With Monday’s steep fall, Trump has presided over the biggest stock market drop in U.S. history, when measured by points in the Dow Jones industrial average. The free fall began in earnest Jan. 30 and snowballed Friday and Monday, for a combined loss of almost 2,100 points, or 8 percent of the Dow’s value.
It is also unclear if the past week will amount to a small correction or the beginning of a painful slide that many investors said was overdue.
Trump’s economic team is largely untested in periods of economic uncertainty. Many investors and lawmakers are watching the actions of Trump’s newly sworn-in pick for Federal Reserve chairman, Jerome H. Powell, to see how quickly he is willing to raise interest rates in the face of rising inflation.
It’s already obvious that Trump and the GOP have no clue how to deal with the economy. Just look at the predictable results of their irresponsible tax cuts. The Washington Post: The U.S. government is set to borrow nearly $1 trillion this year, an 84 percent jump from last year.
It was another crazy news week, so it’s understandable if you missed a small but important announcement from the Treasury Department: The federal government is on track to borrow nearly $1 trillion this fiscal year — Trump’s first full year in charge of the budget.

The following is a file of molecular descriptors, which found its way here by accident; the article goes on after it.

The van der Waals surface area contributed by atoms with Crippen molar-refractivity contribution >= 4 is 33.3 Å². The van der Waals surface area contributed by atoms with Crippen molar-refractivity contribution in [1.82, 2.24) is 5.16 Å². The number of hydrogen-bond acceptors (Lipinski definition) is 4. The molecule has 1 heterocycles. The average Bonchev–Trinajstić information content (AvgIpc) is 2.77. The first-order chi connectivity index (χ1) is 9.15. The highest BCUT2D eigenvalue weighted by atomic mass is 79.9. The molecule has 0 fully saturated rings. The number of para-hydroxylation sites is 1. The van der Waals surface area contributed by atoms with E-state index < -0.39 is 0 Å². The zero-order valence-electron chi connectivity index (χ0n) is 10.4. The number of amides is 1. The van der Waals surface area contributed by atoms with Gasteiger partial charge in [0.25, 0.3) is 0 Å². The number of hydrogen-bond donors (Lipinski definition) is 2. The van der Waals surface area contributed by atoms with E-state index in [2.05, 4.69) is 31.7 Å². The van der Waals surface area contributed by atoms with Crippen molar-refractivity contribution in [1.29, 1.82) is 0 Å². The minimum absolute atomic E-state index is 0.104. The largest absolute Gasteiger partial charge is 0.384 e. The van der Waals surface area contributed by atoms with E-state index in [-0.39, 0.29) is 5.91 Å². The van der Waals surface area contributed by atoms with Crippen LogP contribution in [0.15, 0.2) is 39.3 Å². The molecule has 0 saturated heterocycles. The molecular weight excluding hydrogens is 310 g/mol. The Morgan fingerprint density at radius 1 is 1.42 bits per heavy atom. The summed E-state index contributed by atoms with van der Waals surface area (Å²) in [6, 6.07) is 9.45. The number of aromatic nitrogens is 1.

That’s almost double what the government borrowed in fiscal 2017.
Here are the exact figures: The U.S. Treasury expects to borrow $955 billion this fiscal year, according to documents released Wednesday. It’s the highest amount of borrowing in six years, and a big jump from the $519 billion the federal government borrowed last year.
Treasury mainly attributed the increase to the “fiscal outlook.” The Congressional Budget Office was more blunt. In a report this week, the CBO said tax receipts are going to be lower because of the new tax law.
Oh, and remember that trade deficit that Trump is always complaining about? Bloomberg: U.S. Trade Deficit Is Wider Than Any Month or Year Since 2008.
The U.S. trade deficit widened to the biggest monthly and annual levels since the last recession, underscoring the inherent friction in President Donald Trump’s goal of narrowing the gap while enjoying faster economic growth.